Reading about Celeste’s abuse was disturbing in the book, but the performances of Kidman; Alexander Skarsgård, who is banking his career on the fact that any of us will ever be able to look at him in a benevolent light again; and Robin Weigert as the therapist, who took her small part to a next level, elevated this story dramatically. I understand why the series didn’t end this way, but the book ends with Celeste making a public speech, saying “This can happen to anyone.” I have been deeply moved by the commenters below who have shared their own stories, and offered to support each other. I’m going to be self-indulgent here for a moment, but if it helps, I was in an abusive relationship myself many years ago, and eventually became a board member for the Chicago Metropolitan Battered Women’s Network. It is possible to get out and get away, even as impossible as it may seem at the time. If Big Little Lies inspires even one woman to do that, it will already be more important than the average TV show. But this series has given us so much more than we might have suspected at its start.


I remember the panel at the Television Critics Association press tour for this series, tweeting my anger that reporters were addressing these goddesses as “Reese” and “Nicole,” but there was no way in hell that anyone was going to call the star of The Wizard Of Lies anything but “Mr. De Niro.” (See also: “Susan” and “Jessica” at the Feud panel.) Reese Witherspoon said that she became interested in the project primarily because it had so many amazing parts for women, which made it a natural for Nicole Kidman to get on board as well. The series has met with tremendous critical and audience response, which brings to mind another show I love on Sunday nights: Feud. When What Ever Happened To Baby Jane?—starring two middle-aged actresses—hit big, it’s noted that the studio executives called it a fluke. It’s shocking how much the industry is still that way, even when a delightful hit like Hidden Figures fails to get much notice. I hope that this current prestige TV season proves once and for all how much of a market and a blank canvas there is for female-fueled and -focused projects. Big Little Lies showed us all just how amazing and valuable a series like that can be.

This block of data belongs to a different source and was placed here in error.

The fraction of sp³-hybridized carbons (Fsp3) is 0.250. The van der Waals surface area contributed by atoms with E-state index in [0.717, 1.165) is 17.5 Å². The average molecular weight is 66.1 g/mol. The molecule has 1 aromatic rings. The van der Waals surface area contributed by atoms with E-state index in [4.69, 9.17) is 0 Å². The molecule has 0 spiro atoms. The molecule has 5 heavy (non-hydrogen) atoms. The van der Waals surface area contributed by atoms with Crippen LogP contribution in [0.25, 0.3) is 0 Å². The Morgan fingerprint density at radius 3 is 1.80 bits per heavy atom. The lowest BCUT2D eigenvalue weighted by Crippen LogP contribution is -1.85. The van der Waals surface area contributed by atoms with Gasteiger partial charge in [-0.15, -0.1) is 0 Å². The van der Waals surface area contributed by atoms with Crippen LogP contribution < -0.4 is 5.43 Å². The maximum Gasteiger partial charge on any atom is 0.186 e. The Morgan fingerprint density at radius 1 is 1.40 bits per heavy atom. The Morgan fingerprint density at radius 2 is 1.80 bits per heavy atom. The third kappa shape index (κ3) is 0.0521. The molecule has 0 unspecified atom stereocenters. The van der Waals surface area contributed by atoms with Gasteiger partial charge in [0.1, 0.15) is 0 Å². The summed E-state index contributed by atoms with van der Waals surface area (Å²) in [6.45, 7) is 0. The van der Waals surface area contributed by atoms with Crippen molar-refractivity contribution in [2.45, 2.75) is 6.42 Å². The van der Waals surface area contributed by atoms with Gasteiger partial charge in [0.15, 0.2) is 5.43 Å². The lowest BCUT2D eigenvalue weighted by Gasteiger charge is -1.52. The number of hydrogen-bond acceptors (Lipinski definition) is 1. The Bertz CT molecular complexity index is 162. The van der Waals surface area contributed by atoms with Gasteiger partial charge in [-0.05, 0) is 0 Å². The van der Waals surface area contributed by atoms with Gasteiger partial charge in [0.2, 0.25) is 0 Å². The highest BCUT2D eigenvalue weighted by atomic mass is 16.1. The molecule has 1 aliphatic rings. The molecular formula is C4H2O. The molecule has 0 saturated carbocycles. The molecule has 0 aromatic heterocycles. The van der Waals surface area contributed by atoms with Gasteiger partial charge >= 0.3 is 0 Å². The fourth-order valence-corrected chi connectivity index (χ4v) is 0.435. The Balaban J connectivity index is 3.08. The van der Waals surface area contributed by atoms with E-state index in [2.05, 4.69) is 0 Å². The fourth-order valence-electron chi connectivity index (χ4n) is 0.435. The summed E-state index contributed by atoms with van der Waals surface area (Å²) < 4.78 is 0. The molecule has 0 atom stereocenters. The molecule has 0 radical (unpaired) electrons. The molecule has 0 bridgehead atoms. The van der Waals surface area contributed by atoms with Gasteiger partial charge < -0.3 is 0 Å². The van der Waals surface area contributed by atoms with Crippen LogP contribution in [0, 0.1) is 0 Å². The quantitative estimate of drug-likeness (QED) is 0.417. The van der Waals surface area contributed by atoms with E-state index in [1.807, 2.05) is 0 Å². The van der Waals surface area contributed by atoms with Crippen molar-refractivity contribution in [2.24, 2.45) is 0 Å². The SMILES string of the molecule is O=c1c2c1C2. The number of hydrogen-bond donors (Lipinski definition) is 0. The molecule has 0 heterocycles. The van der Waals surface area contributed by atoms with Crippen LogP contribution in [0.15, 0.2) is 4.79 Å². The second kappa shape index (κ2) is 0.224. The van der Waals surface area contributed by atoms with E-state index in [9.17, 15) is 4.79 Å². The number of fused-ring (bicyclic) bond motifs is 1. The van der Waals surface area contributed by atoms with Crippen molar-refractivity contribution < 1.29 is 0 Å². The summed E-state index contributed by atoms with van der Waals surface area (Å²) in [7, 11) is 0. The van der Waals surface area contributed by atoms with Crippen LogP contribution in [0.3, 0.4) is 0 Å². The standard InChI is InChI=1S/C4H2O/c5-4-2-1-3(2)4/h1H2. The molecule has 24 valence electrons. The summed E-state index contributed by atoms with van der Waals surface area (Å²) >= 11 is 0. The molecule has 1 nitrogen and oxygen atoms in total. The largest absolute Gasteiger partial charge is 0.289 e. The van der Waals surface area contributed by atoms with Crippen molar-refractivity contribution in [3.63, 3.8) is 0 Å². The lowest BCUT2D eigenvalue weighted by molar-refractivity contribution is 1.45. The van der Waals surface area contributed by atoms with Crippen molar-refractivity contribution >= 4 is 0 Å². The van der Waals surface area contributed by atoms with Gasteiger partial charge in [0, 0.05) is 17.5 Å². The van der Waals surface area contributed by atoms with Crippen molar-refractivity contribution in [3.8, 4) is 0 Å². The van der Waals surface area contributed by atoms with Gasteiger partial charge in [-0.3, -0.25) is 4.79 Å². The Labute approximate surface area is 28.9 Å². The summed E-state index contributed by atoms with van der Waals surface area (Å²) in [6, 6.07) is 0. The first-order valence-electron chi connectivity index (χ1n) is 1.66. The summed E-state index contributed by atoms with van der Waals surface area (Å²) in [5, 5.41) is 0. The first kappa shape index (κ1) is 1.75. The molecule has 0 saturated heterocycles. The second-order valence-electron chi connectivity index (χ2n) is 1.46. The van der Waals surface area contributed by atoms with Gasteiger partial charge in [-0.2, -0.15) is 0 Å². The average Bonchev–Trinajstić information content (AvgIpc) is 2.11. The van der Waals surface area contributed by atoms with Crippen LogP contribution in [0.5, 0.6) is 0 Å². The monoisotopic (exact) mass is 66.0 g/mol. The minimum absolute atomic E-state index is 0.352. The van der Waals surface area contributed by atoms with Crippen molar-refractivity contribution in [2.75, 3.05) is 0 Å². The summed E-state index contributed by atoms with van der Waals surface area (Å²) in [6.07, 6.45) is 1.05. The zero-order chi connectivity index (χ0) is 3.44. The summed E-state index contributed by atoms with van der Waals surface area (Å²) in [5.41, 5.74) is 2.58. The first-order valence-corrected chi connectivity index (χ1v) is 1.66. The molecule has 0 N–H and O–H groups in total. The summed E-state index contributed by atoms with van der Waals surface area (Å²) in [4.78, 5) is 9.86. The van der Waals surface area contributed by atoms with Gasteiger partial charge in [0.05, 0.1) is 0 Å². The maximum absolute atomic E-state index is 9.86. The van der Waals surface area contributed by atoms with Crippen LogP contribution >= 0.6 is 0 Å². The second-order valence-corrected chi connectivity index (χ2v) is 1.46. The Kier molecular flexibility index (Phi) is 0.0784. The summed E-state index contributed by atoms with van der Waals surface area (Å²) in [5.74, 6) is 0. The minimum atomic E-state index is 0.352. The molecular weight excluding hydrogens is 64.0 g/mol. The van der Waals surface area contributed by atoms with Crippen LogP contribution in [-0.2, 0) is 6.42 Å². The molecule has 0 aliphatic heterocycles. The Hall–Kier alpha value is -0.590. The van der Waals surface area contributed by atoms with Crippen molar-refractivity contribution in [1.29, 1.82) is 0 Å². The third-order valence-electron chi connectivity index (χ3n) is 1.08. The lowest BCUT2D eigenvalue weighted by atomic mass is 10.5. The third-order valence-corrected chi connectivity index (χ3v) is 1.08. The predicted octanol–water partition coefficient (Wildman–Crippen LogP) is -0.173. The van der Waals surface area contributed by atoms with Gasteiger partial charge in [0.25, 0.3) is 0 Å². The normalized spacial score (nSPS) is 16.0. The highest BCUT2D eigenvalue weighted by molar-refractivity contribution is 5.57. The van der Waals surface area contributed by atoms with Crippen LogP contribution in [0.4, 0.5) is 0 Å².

Finale grade: A-

Series grade: A-

Stray observations

  • “Gordon, how are you?” Ha.
  • What’s the tapping sound at the beginning? Somebody typing, but what? The final report of the case?
  • Interesting and heartbreaking shot of Max overhearing his father abusing his mother upstairs, then covering his ears with headphones.
  • Sometimes those musical cues are even too spot-on = Neil Young’s “Helpless” after Perry’s latest brutal attack.
  • Madeline: Still asking Tom for stuff even at social occasions.
  • I have often wanted to cry over IKEA instructions myself.
  • Adam Scott’s song = swoon. I think he did as well as could with the part of Ed, which was probably the most difficult to get a handle on. Was he a little creepy, or just a good, misunderstood husband and father? Probably a little of both?
  • Best mom outfit: I liked Madeline’s Holly Golightly loungewear, but have to give it up for Renata’s full-on My Fair Lady. Also Bonnie’s Roman Holiday. Actually, they all looked great. Also, nice to see that Celeste could finally show her arms in that outfit on the beach, because she’ll have no more bruises.
    UPDATE: Commenters are pointing out that Bonnie’s dress is actually another MFL dress, when I thought it was the RH coronation outfit. Thank you commenters!
  • And that’s a wrap for Big Little Lies. As much as I loved it, I’m kind of glad it’s its own limited package, so we can just enjoy it for the seven-episode perfection that it was. Thank you so much for reading, and commenting, and you can still join me on the Feud comment boards for the next few Sundays!